|IUPAC name|| Phosphoryl chloride or|
Phosphorus oxide trichloride
|Other names|| Phosphorus oxychloride|
|Molar mass||153.33 g/mol|
|Appearance|| Clear, colourless liquid,|
fumes in moist air
|Density||1.645 g/cm3, liquid|
1.25 °C (274.4 K)
105.8 °C (379.0 K)
|Solubility in water||Reacts|
|Viscosity||? cP at ? °C|
|Dipole moment||2.54 D|
|Main hazards|| Highly corrosive,|
|Related compounds|| Thiophosphoryl chloride|
| Except where noted otherwise, data are given for|
materials in their standard state
(at 25 °C, 100 kPa)
Infobox disclaimer and references
Phosphoryl chloride (commonly called phosphorus oxychloride) is a colourless liquid with the formula POCl3. It hydrolyses in moist air to phosphoric acid to release choking fumes of hydrogen chloride. It is manufactured industrially on a large scale from phosphorus trichloride and oxygen or phosphorus pentoxide. It is mainly used to make phosphate esters such as tricresyl phosphate.
Like phosphate, phosphoryl chloride is tetrahedral in shape. It features three P-Cl bonds and one very strong P=O double bond, with an estimated bond dissociation energy of 533.5 kJ/mol. On the basis of bond length and electronegativity, the Schomaker-Stevenson rule suggests that the double bond form is very dominant (in contrast with POF3). The P=O bond does not resemble the π bond in a carbonyl group as in a ketone. The appropriate description of the P-O interaction is a matter of long discussion. Older textbooks favor a description that invokes participation of the d-orbitals on phosphorus. Some of these d-orbitals project toward the O atom, overlapping with p-orbitals on oxygen. More modern texts seem to favor a description where the P-O π bonding involves the sigma* components of the P-Cl bonds. These descriptions do not consider a role for d-orbitals.
- where pm = picometers
If the water is replaced by an alcohol, the trialkyl phosphate esters result. Such reactions are often performed in the presence of an HCl acceptor such as pyridine or an amine. If POCl3 is heated with an excess of a phenol (ArOH) in the presence of a Lewis acid catalyst such as magnesium chloride a triaryl phosphate ester is formed, for example:
- Cl3P+-O− + TiCl4 → Cl3P+-O-−TiCl4
The aluminium chloride adduct (POCl3·AlCl3) is quite stable, and so POCl3 can be used to remove AlCl3 completely from reaction mixtures at the end of a Friedel-Crafts reaction. POCl3 reacts with hydrogen bromide in the presence of AlCl3 to produce POBr3.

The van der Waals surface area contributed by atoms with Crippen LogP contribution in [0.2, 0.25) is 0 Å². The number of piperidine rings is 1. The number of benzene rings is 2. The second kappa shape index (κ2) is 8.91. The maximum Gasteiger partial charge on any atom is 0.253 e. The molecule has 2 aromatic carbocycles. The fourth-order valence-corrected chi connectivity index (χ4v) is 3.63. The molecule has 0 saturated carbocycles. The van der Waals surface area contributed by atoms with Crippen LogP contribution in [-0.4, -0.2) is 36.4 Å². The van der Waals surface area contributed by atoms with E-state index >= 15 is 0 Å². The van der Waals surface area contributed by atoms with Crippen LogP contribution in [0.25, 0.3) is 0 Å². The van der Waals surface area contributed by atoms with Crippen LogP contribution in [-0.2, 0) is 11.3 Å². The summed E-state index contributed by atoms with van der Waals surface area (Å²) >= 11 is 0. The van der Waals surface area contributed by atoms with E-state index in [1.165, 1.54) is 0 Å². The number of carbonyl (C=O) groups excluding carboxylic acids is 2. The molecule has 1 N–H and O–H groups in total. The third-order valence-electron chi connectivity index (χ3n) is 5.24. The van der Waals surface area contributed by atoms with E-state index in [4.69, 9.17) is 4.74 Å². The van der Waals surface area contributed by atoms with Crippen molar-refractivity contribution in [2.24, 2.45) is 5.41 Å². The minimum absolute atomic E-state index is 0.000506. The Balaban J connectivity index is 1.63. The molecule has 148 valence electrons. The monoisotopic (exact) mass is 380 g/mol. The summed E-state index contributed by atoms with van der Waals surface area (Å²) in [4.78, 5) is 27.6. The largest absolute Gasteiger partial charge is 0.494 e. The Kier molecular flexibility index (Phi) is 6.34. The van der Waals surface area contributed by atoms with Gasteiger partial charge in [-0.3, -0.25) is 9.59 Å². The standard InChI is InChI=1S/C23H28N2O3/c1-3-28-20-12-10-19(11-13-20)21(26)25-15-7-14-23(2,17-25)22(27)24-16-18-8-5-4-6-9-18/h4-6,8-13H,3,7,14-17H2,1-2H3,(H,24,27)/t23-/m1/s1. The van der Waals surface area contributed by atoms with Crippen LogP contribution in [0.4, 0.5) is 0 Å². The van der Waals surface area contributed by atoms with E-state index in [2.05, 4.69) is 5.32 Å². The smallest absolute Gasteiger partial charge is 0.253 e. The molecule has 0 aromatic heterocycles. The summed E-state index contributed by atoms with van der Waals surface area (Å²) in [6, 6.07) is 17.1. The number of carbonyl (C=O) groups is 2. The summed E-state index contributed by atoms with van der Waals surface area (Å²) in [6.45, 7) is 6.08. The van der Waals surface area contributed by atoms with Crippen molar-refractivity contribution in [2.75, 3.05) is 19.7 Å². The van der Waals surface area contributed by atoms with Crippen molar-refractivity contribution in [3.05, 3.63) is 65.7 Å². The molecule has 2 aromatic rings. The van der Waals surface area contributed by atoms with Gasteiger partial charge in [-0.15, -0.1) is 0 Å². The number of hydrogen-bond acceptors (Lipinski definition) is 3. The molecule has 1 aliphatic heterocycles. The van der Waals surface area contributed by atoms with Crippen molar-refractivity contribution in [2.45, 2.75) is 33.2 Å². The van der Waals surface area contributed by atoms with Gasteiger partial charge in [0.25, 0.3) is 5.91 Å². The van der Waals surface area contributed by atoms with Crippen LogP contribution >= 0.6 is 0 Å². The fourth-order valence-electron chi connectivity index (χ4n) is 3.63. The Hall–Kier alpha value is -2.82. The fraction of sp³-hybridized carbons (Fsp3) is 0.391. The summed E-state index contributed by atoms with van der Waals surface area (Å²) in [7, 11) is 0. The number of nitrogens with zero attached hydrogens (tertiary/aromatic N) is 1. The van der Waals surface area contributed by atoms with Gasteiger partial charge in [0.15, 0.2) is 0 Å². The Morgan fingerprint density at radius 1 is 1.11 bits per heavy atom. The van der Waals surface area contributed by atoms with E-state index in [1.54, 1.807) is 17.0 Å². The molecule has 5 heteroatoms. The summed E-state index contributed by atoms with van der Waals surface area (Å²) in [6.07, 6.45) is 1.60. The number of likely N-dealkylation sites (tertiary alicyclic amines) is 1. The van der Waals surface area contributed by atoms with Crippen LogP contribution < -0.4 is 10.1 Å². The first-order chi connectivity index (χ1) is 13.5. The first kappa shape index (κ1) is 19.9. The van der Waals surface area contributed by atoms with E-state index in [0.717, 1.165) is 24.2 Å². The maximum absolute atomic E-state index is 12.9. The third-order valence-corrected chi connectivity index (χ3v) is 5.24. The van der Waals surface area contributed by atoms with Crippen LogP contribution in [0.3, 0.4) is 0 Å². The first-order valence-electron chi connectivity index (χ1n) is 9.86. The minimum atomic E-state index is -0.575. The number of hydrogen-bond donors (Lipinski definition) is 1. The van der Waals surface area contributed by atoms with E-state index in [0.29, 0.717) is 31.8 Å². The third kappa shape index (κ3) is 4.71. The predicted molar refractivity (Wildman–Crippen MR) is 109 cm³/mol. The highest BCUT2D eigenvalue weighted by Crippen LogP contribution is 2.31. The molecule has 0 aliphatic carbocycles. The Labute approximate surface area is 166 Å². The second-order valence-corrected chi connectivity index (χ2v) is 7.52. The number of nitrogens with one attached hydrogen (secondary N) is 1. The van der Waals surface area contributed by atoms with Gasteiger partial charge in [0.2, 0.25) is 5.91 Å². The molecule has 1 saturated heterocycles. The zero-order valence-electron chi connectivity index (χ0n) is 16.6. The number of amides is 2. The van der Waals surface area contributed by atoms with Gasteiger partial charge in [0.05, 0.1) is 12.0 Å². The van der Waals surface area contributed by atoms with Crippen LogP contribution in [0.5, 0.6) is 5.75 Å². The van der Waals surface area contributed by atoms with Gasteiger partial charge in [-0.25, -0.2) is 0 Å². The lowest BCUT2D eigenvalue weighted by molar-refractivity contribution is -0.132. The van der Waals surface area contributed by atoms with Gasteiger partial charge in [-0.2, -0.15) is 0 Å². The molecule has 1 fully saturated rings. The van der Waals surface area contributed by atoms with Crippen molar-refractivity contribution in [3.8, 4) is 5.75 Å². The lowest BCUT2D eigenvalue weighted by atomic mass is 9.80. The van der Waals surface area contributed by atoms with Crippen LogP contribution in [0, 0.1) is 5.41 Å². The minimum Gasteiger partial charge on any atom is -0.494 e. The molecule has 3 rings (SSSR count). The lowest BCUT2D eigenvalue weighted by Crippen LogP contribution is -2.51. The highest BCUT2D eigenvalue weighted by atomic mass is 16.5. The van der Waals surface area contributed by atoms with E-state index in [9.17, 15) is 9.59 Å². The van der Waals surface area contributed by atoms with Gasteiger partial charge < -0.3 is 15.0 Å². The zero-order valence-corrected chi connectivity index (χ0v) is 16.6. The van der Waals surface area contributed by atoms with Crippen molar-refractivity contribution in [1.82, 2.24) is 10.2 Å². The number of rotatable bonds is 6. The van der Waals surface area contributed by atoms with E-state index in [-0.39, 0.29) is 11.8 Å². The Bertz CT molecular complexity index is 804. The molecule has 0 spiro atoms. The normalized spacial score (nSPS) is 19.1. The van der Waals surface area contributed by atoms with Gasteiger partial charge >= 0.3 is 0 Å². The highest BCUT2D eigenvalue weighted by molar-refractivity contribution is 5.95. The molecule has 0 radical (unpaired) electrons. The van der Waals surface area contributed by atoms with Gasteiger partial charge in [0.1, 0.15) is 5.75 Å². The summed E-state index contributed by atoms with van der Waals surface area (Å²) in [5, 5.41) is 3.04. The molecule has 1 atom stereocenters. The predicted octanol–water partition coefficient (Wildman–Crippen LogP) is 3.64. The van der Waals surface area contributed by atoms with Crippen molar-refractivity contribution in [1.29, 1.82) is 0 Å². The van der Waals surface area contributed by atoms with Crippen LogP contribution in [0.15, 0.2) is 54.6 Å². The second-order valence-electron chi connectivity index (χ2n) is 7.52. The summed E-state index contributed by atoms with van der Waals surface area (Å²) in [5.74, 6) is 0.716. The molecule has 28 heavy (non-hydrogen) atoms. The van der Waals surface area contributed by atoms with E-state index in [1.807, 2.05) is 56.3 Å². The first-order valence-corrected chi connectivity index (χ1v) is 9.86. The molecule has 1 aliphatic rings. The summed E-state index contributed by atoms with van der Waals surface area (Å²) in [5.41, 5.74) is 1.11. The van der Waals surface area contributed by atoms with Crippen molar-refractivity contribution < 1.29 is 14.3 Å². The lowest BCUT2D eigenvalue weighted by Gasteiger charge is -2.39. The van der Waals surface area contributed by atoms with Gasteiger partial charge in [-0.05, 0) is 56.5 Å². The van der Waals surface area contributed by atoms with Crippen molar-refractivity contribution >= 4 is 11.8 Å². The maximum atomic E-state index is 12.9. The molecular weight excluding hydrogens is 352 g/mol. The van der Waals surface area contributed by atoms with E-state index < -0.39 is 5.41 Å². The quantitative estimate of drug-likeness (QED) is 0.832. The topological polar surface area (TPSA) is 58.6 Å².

An alternative synthesis involves the reaction of phosphorus pentachloride and phosphorus pentoxide. Since these compounds are both solids, a convenient way of performing the reaction is to chlorinate a mixture of PCl3 and P4O10, which generates the PCl5 in situ. As the PCl3 is consumed, the POCl3 becomes the reaction solvent.
Phosphorus pentachloride also forms POCl3 by reaction with water, but this reaction is less easily controlled than the above reaction.
The most important use for phosphoryl chloride is in the manufacture of triarylphosphate esters (as described above) such as triphenyl phosphate and tricresyl phosphate. These esters have been used for many years as flame retardants and plasticisers for PVC. Meanwhile trialkyl esters such as tributyl phosphate (made similarly from butan-1-ol) are used as liquid-liquid extraction solvents in nuclear reprocessing and elsewhere.
In the semiconductor industry, POCl3 is used as a safe liquid phosphorus source in diffusion processes. The phosphorus acts as a dopant used to create N-type layers on a silicon wafer.
In the laboratory, POCl3 is widely used as a dehydrating agent, for example the conversion of amides to nitriles. Similarly, certain cyclic amides can be cyclised to dihydroisoquinoline derivatives using the Bischler-Napieralski reaction.
Such reactions are believed to go via an imidoyl chloride; in certain cases where it is stable, the imidoyl chloride is the final product. For example pyridones and pyrimidones can be converted to chloro- derivatives of pyridines and pyrimidines, which are important intermediates in the pharmaceutical industry. Likewise barbituric acid is converted to 2,4,6-trichloropyrimidine by reaction with POCl3 at 140 °C.
Related to this chemistry is the use of POCl3 in acylation of activated aromatic rings via the Vilsmeier-Haack reaction to produce aryl aldehydes and ketones. The reaction most often uses a formamide such as DMF or N-phenyl-N-methylformamide, and it produces an iminium salt which is easily hydrolysed to the aldehyde upon workup. For example anthracene gives 9-anthraldehyde:
|The references in this article would be clearer with a different or consistent style of citation, footnoting, or external linking.|
- Elderfield RC (1957). Heterocyclic Compounds. 6. New York: Wiley. pp. 265–6.
- Gabriel S (1904). "Zur Darstellung des 2.4.6-Trichlor-pyrimidins". Berichte. 37: 3657. doi:10.1002/cber.190403703209.
- Fieser LF, Hartwell JL, Jones JE, Wood JH, Bost RW. "9-Anthraldehyde; 2-Ethoxy-1-naphthaldehyde". Org. Synth.; Coll. Vol. 3: 98.
- N. N. Greenwood, A. Earnshaw, Chemistry of the Elements, 2nd ed., Butterworth-Heinemann, Oxford, UK, 1997.
- Handbook of Chemistry and Physics, 71st edition, CRC Press, Ann Arbor, Michigan, 1990.
- J. March, Advanced Organic Chemistry, 4th ed., p. 723, Wiley, New York, 1992.
- The Merck Index, 7th edition, Merck & Co, Rahway, New Jersey, USA, 1960.
- A. D. F. Toy, The Chemistry of Phosphorus, Pergamon Press, Oxford, UK, 1973.
- L. G. Wade, Jr., Organic Chemistry, 6th ed., p. 477, Pearson/Prentice Hall, Upper Saddle River, New Jersey, USA, 2005.
- B. J. Walker, Organophosphorus chemistry, p101-116, Penguin, Harmondsworth, UK, 1972.
- R. C. Elderfield, Heterocyclic Compounds, Vol. 6, p 265-266, Wiley, New York, 1957. For trichloropyrimidine prep. see Gabriel & Colman, Berichte 37, 3657 (1904).
- Formylation of anthracene. Organic Syntheses, Coll. Vol. 3, p.98; Vol. 20, p.11. (Article)de:Phosphoroxychloridsv:Fosforoxitriklorid